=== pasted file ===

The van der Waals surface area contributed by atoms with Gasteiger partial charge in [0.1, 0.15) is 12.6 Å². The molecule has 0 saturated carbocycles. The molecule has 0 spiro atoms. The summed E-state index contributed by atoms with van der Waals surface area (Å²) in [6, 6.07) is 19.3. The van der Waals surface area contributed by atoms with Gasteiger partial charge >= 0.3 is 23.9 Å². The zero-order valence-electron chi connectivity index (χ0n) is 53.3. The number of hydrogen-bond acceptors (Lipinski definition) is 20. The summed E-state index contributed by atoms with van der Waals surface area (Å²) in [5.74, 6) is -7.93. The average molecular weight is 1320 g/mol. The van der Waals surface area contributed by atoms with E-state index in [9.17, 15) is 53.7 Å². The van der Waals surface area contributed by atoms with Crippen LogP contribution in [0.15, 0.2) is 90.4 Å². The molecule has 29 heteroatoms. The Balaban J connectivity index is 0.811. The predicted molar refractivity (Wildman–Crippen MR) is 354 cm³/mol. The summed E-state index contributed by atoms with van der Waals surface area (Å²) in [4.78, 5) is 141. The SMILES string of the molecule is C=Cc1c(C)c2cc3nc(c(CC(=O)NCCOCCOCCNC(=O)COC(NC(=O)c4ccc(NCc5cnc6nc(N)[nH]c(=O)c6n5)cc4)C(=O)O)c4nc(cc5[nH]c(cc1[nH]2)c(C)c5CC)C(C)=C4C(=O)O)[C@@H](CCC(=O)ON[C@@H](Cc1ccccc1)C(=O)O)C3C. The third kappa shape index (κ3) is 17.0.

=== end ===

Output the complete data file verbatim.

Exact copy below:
The van der Waals surface area contributed by atoms with Gasteiger partial charge in [0.1, 0.15) is 12.6 Å². The molecule has 0 saturated carbocycles. The molecule has 0 spiro atoms. The summed E-state index contributed by atoms with van der Waals surface area (Å²) in [6, 6.07) is 19.3. The van der Waals surface area contributed by atoms with Gasteiger partial charge >= 0.3 is 23.9 Å². The zero-order valence-electron chi connectivity index (χ0n) is 53.3. The number of hydrogen-bond acceptors (Lipinski definition) is 20. The summed E-state index contributed by atoms with van der Waals surface area (Å²) in [5.74, 6) is -7.93. The average molecular weight is 1320 g/mol. The van der Waals surface area contributed by atoms with E-state index in [9.17, 15) is 53.7 Å². The van der Waals surface area contributed by atoms with Crippen LogP contribution in [0.15, 0.2) is 90.4 Å². The molecule has 29 heteroatoms. The Balaban J connectivity index is 0.811. The predicted molar refractivity (Wildman–Crippen MR) is 354 cm³/mol. The summed E-state index contributed by atoms with van der Waals surface area (Å²) in [4.78, 5) is 141. The SMILES string of the molecule is C=Cc1c(C)c2cc3nc(c(CC(=O)NCCOCCOCCNC(=O)COC(NC(=O)c4ccc(NCc5cnc6nc(N)[nH]c(=O)c6n5)cc4)C(=O)O)c4nc(cc5[nH]c(cc1[nH]2)c(C)c5CC)C(C)=C4C(=O)O)[C@@H](CCC(=O)ON[C@@H](Cc1ccccc1)C(=O)O)C3C. The third kappa shape index (κ3) is 17.0.